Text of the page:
Tag: Yeah – there’s no way retaking Breidelsteinn is actually going to be this easy when it happens. :)

2.18 – A Father’s Honor

“If your heart does not remain with the Weaver and the Wolf, swear again before me as you once did before my father Raen.”

A number of grim faces around the hall met Stigander’s request, but no-one protested. Stigander would have been well within his rights to have them put to death, or trial by sword. Within his rights, but foolish: such a blood-letting would have taken generations to return from.

Stigander stood on the dias, flanked by Einarr and Bardr, with Gorgny standing watch just below. Man after man stepped forward and knelt before him, forswearing any allegiance to Ulfr and pledging allegiance to Stigander or his line. No few Singers also presented themselves. Before accepting and offering his counter-pledge, Stigander would look to Gorgny for his affirmation of their sincerity.

Meanwhile, the Vidofnings stood guard around the edges of the hall, looking as uncomfortable and impatient as Stigander felt. That this was necessary at all was a travesty, caused by a single ill-advised dalliance in his father’s youth: never in his life had Stigander been more glad of his policy to never bed a woman not his wife.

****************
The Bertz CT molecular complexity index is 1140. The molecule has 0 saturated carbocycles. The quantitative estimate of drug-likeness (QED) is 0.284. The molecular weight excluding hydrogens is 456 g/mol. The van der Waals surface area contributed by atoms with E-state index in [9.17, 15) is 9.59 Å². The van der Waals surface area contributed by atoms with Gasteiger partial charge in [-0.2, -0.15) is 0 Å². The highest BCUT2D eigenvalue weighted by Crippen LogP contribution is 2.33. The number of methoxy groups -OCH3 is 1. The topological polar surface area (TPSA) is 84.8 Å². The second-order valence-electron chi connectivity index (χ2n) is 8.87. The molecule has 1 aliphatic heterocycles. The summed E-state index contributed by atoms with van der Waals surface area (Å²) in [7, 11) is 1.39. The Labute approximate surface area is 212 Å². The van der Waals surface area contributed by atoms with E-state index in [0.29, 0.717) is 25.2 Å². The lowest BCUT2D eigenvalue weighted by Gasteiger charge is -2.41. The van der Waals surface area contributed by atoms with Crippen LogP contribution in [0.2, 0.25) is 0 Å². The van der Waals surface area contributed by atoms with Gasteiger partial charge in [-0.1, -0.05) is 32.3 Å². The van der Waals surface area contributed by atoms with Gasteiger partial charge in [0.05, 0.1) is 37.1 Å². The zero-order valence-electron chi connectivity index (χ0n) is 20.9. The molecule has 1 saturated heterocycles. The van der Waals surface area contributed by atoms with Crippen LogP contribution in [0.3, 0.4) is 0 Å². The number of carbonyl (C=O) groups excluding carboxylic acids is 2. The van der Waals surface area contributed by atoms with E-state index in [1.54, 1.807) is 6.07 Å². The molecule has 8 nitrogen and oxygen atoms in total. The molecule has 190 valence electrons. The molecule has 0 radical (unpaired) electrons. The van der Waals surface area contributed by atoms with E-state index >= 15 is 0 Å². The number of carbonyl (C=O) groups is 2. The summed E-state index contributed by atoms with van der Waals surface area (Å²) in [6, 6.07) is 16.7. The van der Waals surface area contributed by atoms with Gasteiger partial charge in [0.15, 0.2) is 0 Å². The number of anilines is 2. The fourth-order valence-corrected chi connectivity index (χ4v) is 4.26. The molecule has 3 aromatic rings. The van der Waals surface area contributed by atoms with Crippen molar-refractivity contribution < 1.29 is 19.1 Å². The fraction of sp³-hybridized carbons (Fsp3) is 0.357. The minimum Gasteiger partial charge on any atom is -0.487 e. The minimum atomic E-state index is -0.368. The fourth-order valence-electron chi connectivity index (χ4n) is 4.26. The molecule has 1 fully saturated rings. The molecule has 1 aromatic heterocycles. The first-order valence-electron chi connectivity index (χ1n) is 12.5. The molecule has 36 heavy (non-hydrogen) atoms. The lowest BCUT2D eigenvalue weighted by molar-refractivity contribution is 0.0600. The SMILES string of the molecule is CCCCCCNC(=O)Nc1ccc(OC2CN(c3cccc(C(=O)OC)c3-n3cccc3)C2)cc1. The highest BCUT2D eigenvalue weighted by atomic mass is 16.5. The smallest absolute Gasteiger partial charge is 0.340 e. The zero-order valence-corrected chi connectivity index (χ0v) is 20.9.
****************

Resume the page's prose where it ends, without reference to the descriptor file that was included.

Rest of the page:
At least I won’t have to worry about Einarr. He found his mind wandering as the line moved on – never far, of course, in the seemingly endless stream of pledges and counter-pledges.

After what felt like an eternity of this those gathered in the hall once again stood assembled to either side. Stigander’s gaze slid across the entirety off the hall, and as his eyes lit on each familiar face he smiled a little more openly. “It’s good to be home,” he said, his voice unexpectedly hoarse.

“Tomorrow, there will be work to be done. Tonight, though, let us feast!”

A cheer rose up across the hall, and Stigander stepped down to stand in front of his father’s right-hand man. “Where is Father?”

The scene shifted. Last night’s feast had been one of the wildest Stigander could remember, before or after the Vidofnir had become a vagabond. He thought he had drank too much, although what he felt was more akin to the idea of a hangover than the actual thing. And the next task of the day was to be an unpleasant one, one he’d hoped to avoid.